She was eight years old, she said;
Her hair was thick with many a curl
That clustered round her head.

She had a rustic, woodland air,
And she was wildly clad:
Her eyes were fair, and very fair;
-Her beauty made me glad.

“Sisters and brothers, little Maid,
How many may you be?”
“How many? Seven in all,” she said,
And wondering looked at me.

“And where are they? I pray you tell.”
She answered, “Seven are we;
And two of us at Conway-dell,
And two are gone to sea.

“Two of us in the church-yard lie,
My sister and my brother;
And, in the church-yard cottage, I
Dwell near them with my mother.”

“You say that two at Conway dwell,
And two are gone to sea,
Yet ye are seven! I pray you tell,
Sweet Maid, how this may be.”

Then did the little Maid reply,
“Seven boys and girls are we;
Two of us in the church-yard lie,
Beneath the church-yard tree.”

“You run about, my little Maid,
Your limbs they are alive;
If two are in the church-yard laid,
Then ye are only five.”

“Their graves are green, they may be seen,”
The little Maid replied,
“Twelve steps or more from my mother’s door,
And they are side by side.

“My stockings there I often knit,
My kerchief there I hem;
And there upon the ground I sit,
And sing a song to them.

“And often after sun-set, Sir,
When it is light and fair,
I take my little porringer,
And eat my supper there.

“The first that died was sister Jane;
In bed she moaning lay,
Till God released her of her pain;
And then she went away.

“So in the church-yard she was laid;
And, when the grass was dry,
Together round her grave we played,
My brother John and I.

“And, when the ground was white with snow,
And I could run and slide,
My brother John was forced to go,
And he lies by her side.”

“How many are you, then,” said I,
“If they two are in heaven?”
Quick was the little Maid’s reply,
“O Master! we are seven.”

“But they are dead, those two are dead!
Their spirits are in heaven!”
‘Twas throwing words away; for still
The little Maid would have her will,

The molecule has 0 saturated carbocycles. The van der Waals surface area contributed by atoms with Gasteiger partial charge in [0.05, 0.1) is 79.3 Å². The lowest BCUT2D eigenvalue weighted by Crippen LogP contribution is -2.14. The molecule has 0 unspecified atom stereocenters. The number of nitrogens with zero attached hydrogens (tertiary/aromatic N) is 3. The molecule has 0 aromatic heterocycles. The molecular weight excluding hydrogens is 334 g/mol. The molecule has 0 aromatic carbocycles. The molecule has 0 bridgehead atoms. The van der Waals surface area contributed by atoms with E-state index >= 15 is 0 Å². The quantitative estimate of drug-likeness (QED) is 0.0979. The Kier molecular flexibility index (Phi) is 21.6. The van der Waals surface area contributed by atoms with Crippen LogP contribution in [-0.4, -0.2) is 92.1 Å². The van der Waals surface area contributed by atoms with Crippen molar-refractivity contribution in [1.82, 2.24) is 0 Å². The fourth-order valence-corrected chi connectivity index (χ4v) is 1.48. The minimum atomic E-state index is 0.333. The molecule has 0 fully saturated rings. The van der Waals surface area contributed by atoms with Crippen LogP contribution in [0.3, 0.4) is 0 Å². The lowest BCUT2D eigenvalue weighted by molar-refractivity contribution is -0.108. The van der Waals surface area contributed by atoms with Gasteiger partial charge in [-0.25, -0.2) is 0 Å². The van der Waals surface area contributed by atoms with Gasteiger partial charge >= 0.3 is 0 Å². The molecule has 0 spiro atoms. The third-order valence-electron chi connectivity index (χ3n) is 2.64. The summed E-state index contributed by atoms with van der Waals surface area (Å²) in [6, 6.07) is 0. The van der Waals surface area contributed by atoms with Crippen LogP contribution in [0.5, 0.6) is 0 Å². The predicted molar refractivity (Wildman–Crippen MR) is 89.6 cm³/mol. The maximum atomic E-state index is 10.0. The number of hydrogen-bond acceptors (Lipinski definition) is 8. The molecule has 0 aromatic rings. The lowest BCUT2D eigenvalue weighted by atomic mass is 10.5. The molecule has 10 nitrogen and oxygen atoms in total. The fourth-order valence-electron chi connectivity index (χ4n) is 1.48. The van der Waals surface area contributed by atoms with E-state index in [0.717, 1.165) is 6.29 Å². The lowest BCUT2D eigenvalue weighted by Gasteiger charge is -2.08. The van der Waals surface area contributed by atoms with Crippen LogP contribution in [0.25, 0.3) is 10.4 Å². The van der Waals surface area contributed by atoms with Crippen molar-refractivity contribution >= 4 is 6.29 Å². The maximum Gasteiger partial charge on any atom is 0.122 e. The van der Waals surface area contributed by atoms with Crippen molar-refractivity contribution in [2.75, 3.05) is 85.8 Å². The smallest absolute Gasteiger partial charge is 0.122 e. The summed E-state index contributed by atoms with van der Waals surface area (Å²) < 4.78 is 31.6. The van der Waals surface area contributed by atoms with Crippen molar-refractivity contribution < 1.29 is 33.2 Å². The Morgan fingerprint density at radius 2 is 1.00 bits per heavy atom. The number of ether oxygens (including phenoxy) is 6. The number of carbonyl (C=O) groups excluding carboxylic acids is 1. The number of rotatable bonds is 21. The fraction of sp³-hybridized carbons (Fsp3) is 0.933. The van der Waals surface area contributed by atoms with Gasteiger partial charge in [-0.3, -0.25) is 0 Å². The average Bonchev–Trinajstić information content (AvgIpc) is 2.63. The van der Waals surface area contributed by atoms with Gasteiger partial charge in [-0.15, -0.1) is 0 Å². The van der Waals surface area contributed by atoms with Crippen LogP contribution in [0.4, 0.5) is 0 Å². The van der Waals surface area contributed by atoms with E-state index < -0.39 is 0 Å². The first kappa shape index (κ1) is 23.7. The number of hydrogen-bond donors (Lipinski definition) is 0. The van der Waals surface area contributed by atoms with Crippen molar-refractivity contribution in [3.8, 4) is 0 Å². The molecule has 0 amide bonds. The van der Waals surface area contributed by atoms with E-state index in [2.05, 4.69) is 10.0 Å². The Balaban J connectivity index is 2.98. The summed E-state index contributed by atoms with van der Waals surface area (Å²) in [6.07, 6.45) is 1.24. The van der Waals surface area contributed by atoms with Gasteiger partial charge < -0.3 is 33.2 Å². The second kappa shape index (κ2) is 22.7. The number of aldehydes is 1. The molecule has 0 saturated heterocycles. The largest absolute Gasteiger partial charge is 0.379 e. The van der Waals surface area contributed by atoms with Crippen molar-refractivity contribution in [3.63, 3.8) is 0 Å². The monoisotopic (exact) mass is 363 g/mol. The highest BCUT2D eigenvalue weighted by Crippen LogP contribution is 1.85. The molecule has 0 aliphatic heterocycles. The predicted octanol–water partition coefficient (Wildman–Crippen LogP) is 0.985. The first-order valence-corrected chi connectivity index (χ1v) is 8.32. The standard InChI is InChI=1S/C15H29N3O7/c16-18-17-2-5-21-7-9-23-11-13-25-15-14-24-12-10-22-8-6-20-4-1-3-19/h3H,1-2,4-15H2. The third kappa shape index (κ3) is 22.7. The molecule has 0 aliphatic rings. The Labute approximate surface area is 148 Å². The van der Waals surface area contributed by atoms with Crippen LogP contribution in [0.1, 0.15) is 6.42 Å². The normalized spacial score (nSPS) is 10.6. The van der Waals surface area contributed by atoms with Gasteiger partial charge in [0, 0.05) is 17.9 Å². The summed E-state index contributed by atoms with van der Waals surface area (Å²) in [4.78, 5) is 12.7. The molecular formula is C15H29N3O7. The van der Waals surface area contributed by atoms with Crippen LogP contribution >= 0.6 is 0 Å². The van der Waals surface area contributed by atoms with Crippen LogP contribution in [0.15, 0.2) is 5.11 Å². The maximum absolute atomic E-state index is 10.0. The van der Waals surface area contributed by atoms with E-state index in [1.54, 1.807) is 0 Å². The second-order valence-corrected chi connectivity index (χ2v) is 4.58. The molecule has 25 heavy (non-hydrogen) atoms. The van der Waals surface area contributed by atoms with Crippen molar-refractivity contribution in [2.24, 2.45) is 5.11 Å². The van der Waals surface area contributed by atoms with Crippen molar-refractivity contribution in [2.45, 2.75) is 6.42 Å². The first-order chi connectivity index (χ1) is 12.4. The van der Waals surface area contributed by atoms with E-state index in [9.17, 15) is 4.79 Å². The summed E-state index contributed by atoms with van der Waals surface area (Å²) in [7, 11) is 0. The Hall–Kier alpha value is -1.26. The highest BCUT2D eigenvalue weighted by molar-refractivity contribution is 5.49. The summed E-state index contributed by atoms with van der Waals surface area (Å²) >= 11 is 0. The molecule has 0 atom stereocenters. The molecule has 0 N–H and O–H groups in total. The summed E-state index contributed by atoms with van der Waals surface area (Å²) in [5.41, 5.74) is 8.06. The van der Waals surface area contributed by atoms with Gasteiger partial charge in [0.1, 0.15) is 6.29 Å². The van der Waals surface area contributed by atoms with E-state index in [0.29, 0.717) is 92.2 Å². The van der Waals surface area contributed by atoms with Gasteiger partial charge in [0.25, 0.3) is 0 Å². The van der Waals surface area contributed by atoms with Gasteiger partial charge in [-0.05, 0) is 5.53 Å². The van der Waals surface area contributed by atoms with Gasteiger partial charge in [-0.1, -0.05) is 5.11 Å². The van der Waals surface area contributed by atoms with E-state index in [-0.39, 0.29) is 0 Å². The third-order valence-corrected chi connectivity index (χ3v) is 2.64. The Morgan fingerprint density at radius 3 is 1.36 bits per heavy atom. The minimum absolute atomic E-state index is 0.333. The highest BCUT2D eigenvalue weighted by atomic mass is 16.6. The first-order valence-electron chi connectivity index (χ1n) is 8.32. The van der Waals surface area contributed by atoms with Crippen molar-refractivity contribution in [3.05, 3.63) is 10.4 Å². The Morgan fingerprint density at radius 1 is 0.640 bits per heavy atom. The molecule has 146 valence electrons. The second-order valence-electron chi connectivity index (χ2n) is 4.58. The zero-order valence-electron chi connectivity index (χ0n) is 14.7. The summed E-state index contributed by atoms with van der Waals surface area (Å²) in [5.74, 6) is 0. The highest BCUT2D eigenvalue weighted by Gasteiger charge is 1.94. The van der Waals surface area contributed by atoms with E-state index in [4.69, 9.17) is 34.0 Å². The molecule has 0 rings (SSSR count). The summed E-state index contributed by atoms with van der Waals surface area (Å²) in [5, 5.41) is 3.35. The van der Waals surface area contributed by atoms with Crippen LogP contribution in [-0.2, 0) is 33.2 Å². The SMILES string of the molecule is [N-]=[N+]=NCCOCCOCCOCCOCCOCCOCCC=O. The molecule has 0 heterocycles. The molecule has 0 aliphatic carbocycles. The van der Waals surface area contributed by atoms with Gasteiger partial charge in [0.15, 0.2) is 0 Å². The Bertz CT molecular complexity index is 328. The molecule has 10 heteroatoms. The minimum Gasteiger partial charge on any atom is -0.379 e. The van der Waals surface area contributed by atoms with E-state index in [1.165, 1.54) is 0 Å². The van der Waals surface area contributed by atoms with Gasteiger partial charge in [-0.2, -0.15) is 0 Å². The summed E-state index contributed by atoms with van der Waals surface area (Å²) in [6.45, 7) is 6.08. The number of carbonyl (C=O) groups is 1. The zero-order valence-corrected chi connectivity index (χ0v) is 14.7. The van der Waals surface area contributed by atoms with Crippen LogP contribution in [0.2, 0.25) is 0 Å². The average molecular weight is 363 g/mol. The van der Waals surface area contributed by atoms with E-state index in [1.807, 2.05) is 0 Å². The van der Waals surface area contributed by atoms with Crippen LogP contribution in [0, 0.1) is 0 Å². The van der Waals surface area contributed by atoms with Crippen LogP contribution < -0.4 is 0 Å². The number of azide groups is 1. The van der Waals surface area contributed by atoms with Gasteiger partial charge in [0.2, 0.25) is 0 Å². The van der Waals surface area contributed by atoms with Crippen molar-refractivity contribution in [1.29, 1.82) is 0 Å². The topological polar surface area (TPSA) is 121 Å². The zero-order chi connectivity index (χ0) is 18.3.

And said, “Nay, we are seven!”

~William Wordsworth
source: The Longman Anthology of Poetry (Pearson, 2006)    

Thursday, November 10, 2016

Going on

We are staying pretty busy.  I'm  not sure if that's a good thing or not.  I feel so overwhelmed.  But I can't seem to slow down and rest, either.  That is also overwhelming.

I guess I expected that after a year of grieving, I would start to develop a new normal and things would kind of settle in.  I guess in some ways that's happening.  But I never dreamed how hard things would be.

How hard it would be to go to conferences and think about how much he would LOVE meeting new people and visiting new places.

How hard it would be to change out winter clothes and know that Wallace is wearing clothes he barely touched.  Next year, I will need to purchase everything new for a 9 year old Wallace.

How hard it would be to keep up with daily tasks, feeling lost because of the things that no longer require my time.

How hard it would be to make small talk.

How hard it would be to deal with conflict.

How hard it would be to look at his picture...or not look at his picture.

How hard it would be to do life.

Thursday, November 3, 2016

Yes. This...

Try not to judge the bereaved mother.  She comes in many forms.  She is breathing, but she is dying.  She may look young, but she has become ancient.  She smiles, but her heart sobs.  She walks, she talks, she cooks, she cleans, she works, she IS, but she IS NOT, all at once.  She is here, but part of her is elsewhere.  For eternity.  ~  Unknown

This picture brought so much emotion for me.  It is likely one of the best pictures I have ever seen that even begins to describe the anguish and devastation of a mother who has been deprived of her beloved child.